Would it not be more humane to both mother and child to abort as early in the pregnancy as possible rather than force this young woman to carry to term a baby who could not possibly survive more than three days? Would it not be safer for the mother as well?
Fortunately, at least I think so, she did win her court case. But, why put her through this?
Some mothers, however, do choose to carry their anencephalic babies to full term, kmowing they will die at birth or within a few days. An information and support site for carrying an enephalic to term that has quite a bit of information is at: https://www.prenatalpartnersforlife.org/Stories/AnencephalyStoriesIndex.htm
I believe that we need to support the mother's right to choose whether to carry an anencephalic baby to term or not, providing safe and speedy access to abortion for those who choose it, and support and kindness to those who choose to carry the baby to term.
What do you think?
What can we do to make it better for both mothers? For other family members?
The abandoning of newborns is rising in Europe. In the UK The number of cases of babies being abandoned by their mothers has tripled in the last decade. Efforts to reduce the number of newborns who die as a result of abandonment include:
In Germany, efforts to pass a law providing a sort of postal drop off box for the anonymous placement of babies. Mothers could place the baby in a warm compartment, accessible from outside a building. An alarm would sound at a hospital next door, and the baby picked up within ten minutes. Babies would be kept for several weeks, and if the mother does not come forward to retrieve her child by then, the baby would be put up for adoption.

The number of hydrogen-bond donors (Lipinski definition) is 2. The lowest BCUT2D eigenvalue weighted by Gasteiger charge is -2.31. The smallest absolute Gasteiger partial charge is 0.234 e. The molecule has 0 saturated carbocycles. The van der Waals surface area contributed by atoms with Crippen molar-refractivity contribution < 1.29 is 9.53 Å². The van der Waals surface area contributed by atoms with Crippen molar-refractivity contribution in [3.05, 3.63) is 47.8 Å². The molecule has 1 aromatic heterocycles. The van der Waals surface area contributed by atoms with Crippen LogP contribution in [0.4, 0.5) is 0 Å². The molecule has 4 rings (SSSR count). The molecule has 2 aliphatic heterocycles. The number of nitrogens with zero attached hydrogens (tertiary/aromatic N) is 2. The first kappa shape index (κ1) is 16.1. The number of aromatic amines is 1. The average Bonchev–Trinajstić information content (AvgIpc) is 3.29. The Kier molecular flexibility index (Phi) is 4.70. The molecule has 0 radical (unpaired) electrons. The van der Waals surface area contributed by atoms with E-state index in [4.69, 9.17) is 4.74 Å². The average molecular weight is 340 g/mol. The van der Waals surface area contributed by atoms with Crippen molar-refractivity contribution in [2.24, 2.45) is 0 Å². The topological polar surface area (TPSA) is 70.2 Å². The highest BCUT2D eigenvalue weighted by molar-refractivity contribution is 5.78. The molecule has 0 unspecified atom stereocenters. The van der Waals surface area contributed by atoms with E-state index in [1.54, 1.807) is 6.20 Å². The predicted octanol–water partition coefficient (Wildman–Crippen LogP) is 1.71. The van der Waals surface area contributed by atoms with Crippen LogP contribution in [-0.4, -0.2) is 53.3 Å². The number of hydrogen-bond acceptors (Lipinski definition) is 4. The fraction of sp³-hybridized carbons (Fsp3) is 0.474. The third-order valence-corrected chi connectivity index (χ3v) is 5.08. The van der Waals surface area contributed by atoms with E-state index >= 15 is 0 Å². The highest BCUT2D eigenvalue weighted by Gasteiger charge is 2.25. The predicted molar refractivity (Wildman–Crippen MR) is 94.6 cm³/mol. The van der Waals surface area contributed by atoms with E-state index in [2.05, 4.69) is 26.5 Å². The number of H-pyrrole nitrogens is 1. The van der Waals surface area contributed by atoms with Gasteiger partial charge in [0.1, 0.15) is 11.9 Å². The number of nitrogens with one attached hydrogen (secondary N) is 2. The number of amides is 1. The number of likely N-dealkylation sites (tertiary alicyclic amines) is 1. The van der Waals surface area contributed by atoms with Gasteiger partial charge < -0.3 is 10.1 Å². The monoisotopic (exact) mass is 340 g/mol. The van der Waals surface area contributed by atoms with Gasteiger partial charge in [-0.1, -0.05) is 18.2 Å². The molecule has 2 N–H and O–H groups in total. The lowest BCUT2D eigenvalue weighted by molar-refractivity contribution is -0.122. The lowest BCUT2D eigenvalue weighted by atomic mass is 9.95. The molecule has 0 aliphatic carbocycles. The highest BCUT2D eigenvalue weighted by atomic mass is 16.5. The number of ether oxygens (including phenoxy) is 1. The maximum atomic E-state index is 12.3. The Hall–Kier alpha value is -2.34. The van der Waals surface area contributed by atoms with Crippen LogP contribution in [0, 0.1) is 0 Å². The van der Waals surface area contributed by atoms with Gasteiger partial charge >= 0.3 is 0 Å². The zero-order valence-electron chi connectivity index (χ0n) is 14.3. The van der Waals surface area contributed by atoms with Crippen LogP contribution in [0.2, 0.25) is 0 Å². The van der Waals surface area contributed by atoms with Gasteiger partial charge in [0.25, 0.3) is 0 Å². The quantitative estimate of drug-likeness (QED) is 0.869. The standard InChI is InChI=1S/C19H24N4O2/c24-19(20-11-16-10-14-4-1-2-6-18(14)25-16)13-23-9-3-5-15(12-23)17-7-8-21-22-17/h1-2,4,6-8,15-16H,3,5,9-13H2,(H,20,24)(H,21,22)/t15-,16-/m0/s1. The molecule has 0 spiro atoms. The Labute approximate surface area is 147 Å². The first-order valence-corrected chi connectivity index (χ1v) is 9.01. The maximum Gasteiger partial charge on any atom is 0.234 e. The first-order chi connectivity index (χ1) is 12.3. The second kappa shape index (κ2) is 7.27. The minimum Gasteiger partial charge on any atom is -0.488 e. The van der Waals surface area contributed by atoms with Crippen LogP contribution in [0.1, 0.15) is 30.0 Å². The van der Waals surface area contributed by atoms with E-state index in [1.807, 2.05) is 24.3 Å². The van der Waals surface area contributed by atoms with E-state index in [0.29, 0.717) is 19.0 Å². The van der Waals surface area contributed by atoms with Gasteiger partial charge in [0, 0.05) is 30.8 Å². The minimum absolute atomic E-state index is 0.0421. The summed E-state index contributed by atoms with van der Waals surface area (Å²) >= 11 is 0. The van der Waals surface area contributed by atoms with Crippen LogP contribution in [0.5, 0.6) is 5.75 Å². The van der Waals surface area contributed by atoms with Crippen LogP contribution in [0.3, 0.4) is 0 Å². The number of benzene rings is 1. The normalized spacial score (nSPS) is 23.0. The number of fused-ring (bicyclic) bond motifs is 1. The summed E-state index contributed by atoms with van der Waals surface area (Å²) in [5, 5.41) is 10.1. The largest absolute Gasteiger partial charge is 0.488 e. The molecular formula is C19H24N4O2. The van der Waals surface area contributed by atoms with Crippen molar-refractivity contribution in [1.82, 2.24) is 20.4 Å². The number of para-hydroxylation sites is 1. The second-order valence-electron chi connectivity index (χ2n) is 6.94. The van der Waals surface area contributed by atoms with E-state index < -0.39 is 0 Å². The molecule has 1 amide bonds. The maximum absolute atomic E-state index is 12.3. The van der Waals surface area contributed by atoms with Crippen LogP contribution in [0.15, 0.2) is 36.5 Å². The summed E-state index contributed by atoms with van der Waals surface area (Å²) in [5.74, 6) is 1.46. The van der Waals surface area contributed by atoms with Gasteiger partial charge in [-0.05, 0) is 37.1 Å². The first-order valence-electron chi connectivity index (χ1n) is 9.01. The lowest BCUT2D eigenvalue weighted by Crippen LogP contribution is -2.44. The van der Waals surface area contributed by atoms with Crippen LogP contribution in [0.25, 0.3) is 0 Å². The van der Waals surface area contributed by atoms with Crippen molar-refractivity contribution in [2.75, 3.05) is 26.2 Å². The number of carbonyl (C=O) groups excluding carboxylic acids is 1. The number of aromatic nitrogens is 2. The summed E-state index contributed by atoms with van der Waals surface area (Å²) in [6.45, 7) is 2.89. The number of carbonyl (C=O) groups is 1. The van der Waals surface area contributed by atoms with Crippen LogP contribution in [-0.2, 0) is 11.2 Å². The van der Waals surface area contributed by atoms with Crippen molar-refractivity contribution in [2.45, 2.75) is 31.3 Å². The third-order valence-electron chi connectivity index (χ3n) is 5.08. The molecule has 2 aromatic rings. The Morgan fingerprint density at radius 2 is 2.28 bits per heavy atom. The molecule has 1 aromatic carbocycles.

In Italy an Italian children's charity is placing adhesive stickers on public rubbish bins encouraging women not to abandon newborn babies. Rubbish bins are the most common forms of dumping grounds, but babies have also been discovered in plastic bags, washing machines and cupboards.
As critics of these remedies point out, they do not address the causes of abandonment. Why are mothers abandoning their children in the first place? What makes them take such a wrenching and desperate step? Prevention of unwanted pregnancy, support of women during pregnancy and afterward would seem to be the real solution to the problem, one of wholesome and safe prevention.
What can you do?
What can your organization do?
What project could you launch to help prevent abandonment of babies?
The Andrea Yates case in the news again. Her conviction is being thrown out because of an expert witness' false statements at her trial.
Whenever I read about a woman like Andrea Yates, who was convicted of drowning her five children, I always think, this isn't the real story, the real story is the story behind the story.
The real story is: How did she get to that place?
I always want to sit down with her and speak gently, learn what she's like, how she ticks, who she is, and how she came to make the choices she did. I always want to write her story.
From thinking about many cases, not so newsworthy as Andrea's perhaps, but just as tragic, and just as preventable, I've come to my own conclusions about prevention. I think the place to begin is with
the girl. Andrea did what she did, not because of Rusty, her husband, who shall always be held in revulsion by women everywhere, not because of the confrontational fool evangelist, but because she could not say no.